You've just landed a new job as a Training Manager. Where do you start?
Before you start looking for advice and information online, or beginning conversations with other training managers it will be important for you to know what you've gotten yourself into. Having a clear understanding of your current state, and being able to articulate it to others, will help define your search for answers. If you are new to the training function then the answers and direction you need will be very different from the seasoned training manager who has just changed companies. And yes, this sounds a little obvious and perhaps unnecessary but just thinking this through for a few minutes will get you to quicker results.
Planning Your First Steps
There are, of course, many many different situations a new Training Manager might find himself owning. There are probably as many as there are companies with training departments. But in general the creation of a training department, or the hiring of a new training manager is done for a specific business reason. You will find yourself in trouble very quickly if you were hired to simply keep the business running and you begin requesting budget for a new Learning Management System. This table should get you thinking about it a little more and help you clarify your current situation.
KTBR - Keep the Business Running
This one is easy. The training department has been around for a while, the team is built and functions well together, and all development and delivery systems are functioning and of acceptable value. You've been working for the company for more than a couple years, you have management experience, but you have never managed the training function. Most likely your primary goal will be to just keep everything running smoothly and not falling apart.
This situation requires that you keep the business running WHILE utilizing your experience as a training manager to improve the methods and systems currently in place. You've most likely been hired away from another company because of the innovative work you did there. You are new to this company, and getting to know the new culture will be the largest part of your learning curve. Do not take that lightly and ignore it or you will find yourself running up against resistance to the innovations you thought they hired you to implement.
You are an experience manager and business leader. You probably don't understand the details of many of the departments you've managed, but okay because that's what you're direct reports are for. You're primary function is rescuing sinking ships. In this situation you will most likely be reducing headcount and otherwise managing performance issues amongst the team. You need to keep the business running but your colleagues will be well aware of the situation your are tending too. However, the business will quickly run out of patience. Do what you must to cull the herd, mend the wounds, and begin the healing process for the remaining team members. Get it done...and help everyone move on.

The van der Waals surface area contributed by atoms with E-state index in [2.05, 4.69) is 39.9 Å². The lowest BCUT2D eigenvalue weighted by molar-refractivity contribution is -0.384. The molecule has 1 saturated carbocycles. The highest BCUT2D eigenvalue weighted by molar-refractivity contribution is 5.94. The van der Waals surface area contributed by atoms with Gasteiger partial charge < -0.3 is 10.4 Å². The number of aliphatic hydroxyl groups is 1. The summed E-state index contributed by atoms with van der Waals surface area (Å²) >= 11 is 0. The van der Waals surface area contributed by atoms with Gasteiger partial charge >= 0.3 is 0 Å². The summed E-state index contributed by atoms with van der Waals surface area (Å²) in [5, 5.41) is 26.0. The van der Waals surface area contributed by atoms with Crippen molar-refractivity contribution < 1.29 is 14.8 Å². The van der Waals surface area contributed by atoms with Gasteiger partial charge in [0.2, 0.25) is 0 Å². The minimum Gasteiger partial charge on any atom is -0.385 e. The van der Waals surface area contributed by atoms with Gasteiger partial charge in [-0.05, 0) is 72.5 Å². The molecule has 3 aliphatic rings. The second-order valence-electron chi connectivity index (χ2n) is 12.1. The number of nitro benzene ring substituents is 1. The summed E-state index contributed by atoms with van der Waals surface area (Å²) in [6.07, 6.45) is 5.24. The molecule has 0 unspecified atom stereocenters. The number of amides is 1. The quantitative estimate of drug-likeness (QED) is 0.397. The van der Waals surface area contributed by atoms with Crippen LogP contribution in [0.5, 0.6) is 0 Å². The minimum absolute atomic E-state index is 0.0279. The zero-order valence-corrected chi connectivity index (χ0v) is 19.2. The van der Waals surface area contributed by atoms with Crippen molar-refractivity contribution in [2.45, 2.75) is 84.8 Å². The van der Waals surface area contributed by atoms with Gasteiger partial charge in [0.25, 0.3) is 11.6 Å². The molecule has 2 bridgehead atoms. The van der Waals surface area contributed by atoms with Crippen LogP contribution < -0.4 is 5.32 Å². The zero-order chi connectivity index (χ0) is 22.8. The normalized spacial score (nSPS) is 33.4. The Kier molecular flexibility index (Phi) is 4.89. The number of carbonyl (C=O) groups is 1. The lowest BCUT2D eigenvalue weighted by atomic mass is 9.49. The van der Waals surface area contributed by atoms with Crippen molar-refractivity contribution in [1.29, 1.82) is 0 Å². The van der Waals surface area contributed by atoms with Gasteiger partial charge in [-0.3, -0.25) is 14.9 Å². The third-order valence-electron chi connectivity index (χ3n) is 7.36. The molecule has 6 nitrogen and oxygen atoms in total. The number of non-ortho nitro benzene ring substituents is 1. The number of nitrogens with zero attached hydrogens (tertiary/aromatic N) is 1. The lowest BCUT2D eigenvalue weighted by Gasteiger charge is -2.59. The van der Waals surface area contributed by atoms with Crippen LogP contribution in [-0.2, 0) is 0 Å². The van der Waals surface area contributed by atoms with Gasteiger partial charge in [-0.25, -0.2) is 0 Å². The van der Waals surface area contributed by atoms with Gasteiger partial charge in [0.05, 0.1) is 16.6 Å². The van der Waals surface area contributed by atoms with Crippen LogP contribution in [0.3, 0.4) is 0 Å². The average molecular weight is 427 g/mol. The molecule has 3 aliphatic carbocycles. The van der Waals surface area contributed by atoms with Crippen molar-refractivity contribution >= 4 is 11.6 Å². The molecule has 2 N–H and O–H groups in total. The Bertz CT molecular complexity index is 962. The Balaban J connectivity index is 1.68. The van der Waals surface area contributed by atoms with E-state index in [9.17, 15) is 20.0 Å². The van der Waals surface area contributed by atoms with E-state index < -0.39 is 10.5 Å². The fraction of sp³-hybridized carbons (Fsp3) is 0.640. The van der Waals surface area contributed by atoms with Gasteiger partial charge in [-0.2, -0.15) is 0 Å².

This is a rare find, and you are wise to take on this situation as a Training Manager at least once in your career. What you accomplish is far less important than what you will learn, but with any luck you will accomplish quite a bit. You are starting fresh with no sacred cows to slaughter. You will need to hire your team, acquire a learning management system, create/document processes, design/deliver courses, and SO much more. It can be overwhelming most...actually ALL of the time. But in the end you will have built something from nothing. And no matter what the something looks like, it is yours and yours alone. And the experience you gained from having been the architect will continue to grow and make you better at every new job you encounter.
The Subject Matter Expert
In many industries this is quite common. You are pretty good at what you do, but what you REALLY enjoy doing is teaching others how to do it too. You have experience with the company and seen as one of the "goto" experts. You've also get praised quite a bit for your creative presentations, and everyone loves spending time in your training sessions. No, you don't have any management experience and no formal training experience. However the business is growing and the leadership decides to create a training department and you are the perfect employee for the job. Don't laugh. This happens more than you might think. And if this is you, then welcome to the wonderful world of training and development.
Well... this one just speaks for itself. And I didn't mention 6 in the title because of it. But yes, this does happen too. <facepalm>
What's your situation? Let me know how it turned out and leave a comment.